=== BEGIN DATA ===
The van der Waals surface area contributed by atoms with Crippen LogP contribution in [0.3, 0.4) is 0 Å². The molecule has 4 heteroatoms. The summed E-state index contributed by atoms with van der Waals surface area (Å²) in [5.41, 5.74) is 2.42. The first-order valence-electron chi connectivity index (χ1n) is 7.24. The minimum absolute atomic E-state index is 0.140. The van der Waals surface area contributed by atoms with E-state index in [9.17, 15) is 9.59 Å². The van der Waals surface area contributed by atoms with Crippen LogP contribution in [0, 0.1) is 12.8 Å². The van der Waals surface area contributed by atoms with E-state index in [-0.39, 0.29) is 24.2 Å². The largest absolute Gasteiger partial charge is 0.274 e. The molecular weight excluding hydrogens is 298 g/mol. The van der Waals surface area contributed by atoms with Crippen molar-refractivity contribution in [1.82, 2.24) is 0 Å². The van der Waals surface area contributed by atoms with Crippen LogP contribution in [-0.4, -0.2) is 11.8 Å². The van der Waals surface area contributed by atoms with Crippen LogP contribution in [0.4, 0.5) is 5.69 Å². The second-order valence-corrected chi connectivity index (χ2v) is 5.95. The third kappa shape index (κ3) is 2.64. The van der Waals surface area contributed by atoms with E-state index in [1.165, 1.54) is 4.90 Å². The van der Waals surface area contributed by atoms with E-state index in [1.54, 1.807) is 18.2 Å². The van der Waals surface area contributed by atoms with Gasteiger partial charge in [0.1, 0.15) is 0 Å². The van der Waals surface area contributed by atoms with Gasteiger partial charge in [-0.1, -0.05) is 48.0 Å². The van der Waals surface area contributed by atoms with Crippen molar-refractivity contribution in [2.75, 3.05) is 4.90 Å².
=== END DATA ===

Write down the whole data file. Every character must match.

The van der Waals surface area contributed by atoms with Crippen LogP contribution in [0.3, 0.4) is 0 Å². The molecule has 4 heteroatoms. The summed E-state index contributed by atoms with van der Waals surface area (Å²) in [5.41, 5.74) is 2.42. The first-order valence-electron chi connectivity index (χ1n) is 7.24. The minimum absolute atomic E-state index is 0.140. The van der Waals surface area contributed by atoms with E-state index in [9.17, 15) is 9.59 Å². The van der Waals surface area contributed by atoms with Crippen LogP contribution in [0, 0.1) is 12.8 Å². The van der Waals surface area contributed by atoms with E-state index in [-0.39, 0.29) is 24.2 Å². The largest absolute Gasteiger partial charge is 0.274 e. The molecular weight excluding hydrogens is 298 g/mol. The van der Waals surface area contributed by atoms with Crippen molar-refractivity contribution in [1.82, 2.24) is 0 Å². The van der Waals surface area contributed by atoms with Crippen LogP contribution in [-0.4, -0.2) is 11.8 Å². The van der Waals surface area contributed by atoms with Crippen LogP contribution in [0.4, 0.5) is 5.69 Å². The second-order valence-corrected chi connectivity index (χ2v) is 5.95. The third kappa shape index (κ3) is 2.64. The van der Waals surface area contributed by atoms with E-state index in [1.165, 1.54) is 4.90 Å². The van der Waals surface area contributed by atoms with E-state index in [1.54, 1.807) is 18.2 Å². The van der Waals surface area contributed by atoms with Gasteiger partial charge in [0.1, 0.15) is 0 Å². The van der Waals surface area contributed by atoms with Gasteiger partial charge in [-0.1, -0.05) is 48.0 Å². The van der Waals surface area contributed by atoms with Crippen molar-refractivity contribution in [2.75, 3.05) is 4.90 Å².